Summers always bring thoughts of dogs chasing frisbees in parks to
my mind, for some reason. Never had a dog that would do that, nor
did we bring our various dogs to the park, but somehow, the mental
image still seems right for a summer's day! And if that wasn't
enough of a clue, let me elaborate on this month's assignment --
PETS! Any kind, all kind, exotic or domestic! Check out what our
members found lurking about in our own and other domiciles:
The CAUG Digicam
SIG met at Parkdale Library on July 19 for the program featuring
Pets. Fifteen people attended. Five days before the meeting, we lost
a dear friend and member of our group in a tragic accident. Charles
William Guion (Charlie or Chuck to us) was a bellwether in both our
CAUG Users Group and the Rockport Computer Users Group, and an
ardent participant of our CAUG Digital Camera SIG. He will be in our
hearts and will remain an influence on all of us. He inspired us to
take those extra steps to challenge ourselves. Our hearts and
prayers go to his wife and fellow CAUG member, Mira and the rest of
Two close friends, Patty Beasley and Brian Jacobs, produced a
memorial presentation in celebration of his life, shown at this
presentation can be downloaded by right-clicking
then viewing the file on your computer. The file is 23MB in size and
is in Windows Movie Format. Please download it first before viewing.
Seven members presented Pets portfolios.
Chuck Guion - Chuck had completed his assignment before his death.
These photos are witness to his reaching interests and and his
active imagination. He gave us cats, dogs, peacocks and horses in
creative poses, like yellow cat Rusty sleeping in flowers, and a
horse with Mira, back to camera, in the foreground. We ask that you
visit the website for both the memorial message and to look at the
work he did for this project.
Bill Draper - With no pets, he presented a story photo. Vet in
Baltimore sent this photo of adorable but abused small dog to
granddaughter Erin, a childhood friend. This pup per excellent photo
could not be refused, so cute little dog, renamed Charlie, became a
Chumbe Salinas - Titled Kitties from South Texas. She has them in
flower pots, colorful dog houses, and a Black and White cat sniffing
a Michelob bottle. Very nice close ups, good lighting and detail as
in cat whiskers.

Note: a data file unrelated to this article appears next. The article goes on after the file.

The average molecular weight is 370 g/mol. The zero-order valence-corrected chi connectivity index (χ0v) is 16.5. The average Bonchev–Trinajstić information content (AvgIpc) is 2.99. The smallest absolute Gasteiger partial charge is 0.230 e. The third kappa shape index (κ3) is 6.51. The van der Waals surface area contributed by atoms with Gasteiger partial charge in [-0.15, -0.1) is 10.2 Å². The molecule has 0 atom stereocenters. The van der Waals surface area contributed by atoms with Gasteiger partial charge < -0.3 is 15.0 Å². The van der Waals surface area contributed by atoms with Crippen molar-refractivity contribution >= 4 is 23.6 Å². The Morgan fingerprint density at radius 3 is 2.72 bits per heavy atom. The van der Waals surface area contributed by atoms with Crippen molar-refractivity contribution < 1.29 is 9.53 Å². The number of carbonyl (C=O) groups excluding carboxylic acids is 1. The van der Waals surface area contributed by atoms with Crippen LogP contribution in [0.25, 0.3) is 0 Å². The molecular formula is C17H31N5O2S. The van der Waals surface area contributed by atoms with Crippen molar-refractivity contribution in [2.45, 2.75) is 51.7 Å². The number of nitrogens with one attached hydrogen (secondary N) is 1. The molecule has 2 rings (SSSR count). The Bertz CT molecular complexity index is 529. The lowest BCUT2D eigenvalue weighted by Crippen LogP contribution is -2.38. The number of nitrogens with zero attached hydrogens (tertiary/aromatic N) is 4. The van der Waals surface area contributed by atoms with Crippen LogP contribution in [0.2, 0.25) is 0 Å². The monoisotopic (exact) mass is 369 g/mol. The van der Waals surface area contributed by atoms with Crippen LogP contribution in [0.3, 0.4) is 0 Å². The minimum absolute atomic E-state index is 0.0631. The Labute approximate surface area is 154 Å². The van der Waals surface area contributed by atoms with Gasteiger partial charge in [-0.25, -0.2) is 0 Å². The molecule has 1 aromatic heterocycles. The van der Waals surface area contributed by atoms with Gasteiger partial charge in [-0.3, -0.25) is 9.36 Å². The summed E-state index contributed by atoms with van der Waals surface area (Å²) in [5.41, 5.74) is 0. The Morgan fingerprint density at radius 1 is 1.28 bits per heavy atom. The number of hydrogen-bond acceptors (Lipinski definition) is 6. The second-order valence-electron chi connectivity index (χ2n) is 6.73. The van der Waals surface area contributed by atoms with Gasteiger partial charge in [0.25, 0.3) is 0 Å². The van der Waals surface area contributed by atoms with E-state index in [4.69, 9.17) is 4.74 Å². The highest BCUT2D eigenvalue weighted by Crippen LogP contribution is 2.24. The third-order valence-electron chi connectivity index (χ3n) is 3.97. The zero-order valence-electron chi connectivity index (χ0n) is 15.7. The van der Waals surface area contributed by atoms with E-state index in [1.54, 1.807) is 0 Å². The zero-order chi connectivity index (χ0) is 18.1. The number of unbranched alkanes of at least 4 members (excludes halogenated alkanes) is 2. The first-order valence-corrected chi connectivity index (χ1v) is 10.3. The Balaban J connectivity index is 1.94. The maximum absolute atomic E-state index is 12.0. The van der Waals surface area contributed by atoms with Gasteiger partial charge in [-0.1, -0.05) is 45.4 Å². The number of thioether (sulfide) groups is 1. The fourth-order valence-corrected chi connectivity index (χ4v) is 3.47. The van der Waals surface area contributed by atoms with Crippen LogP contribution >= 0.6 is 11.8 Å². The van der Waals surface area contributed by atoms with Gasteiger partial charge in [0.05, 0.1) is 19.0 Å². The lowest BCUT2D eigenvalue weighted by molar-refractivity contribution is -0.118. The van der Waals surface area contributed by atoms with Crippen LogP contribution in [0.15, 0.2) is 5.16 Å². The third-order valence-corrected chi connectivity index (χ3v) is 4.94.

Brian and Drew Jacobs - They win the Potpourri category; pairs of
cats in contorted poses, outside pets like heron and a fox. Close up
of gray cat with unusual green even for green cat eyes, this one a
lime green. Then alligators in action, shot in movie mode. All this
and good shooting.
Patty Beasley - She shows her office white cat stretched on brown
paper bag; great close up of same cat asleep with head cradled on
his "arm;" head-on shot, cat looking quizically; then resting in the
In-Basket like an office cat should. Patty has "home cats." The
calico one photographed asleep in the sink. She concludes with a
character photo of her very old yellow cat, Lucky. Class shows!
John Hoffmann - Human interest - newspaper photo of grandson, age 12
and his dog after he fell in reservoir trying to save the dog, and
his Hungarian Viszla from the 1960's. He has family dogs in dark
glasses, poodle in a Harley hat - nice close ups, and a vacation
shot of large fish in New Orleans restaurant.
Susan Fabisch - Photos of "Nasty Cat" in disgusting supine and
delighting in flicking the wind chimes. She said, "Reason for not
going to meeting - accidentally stepped on his tail and he bit me.
Put me in hospital with a bacterial infection, but he still sleeps
at the foot of my bed. Love our animals."
Ken Parsons - Undisputed in imagination. With no pets, he did nice
photography with pets of the '50s, Pet Rocks personified in playing
dead, begging, using a fire plug y'know, in bracelets, tricks with
the Hope diamond, and imbibing. His camera also caught wife Sue's 66
Beanie Bears in formation.
Our next DigiCam meeting at Parkdale is again the third Tuesday in
August. That would be August 16th and as usual at 7PM.
The assignment is PEOPLE AT WORK. That should be an easy one for
most. Maybe Ken can work into a Rock story on this one.
For the scribe . . .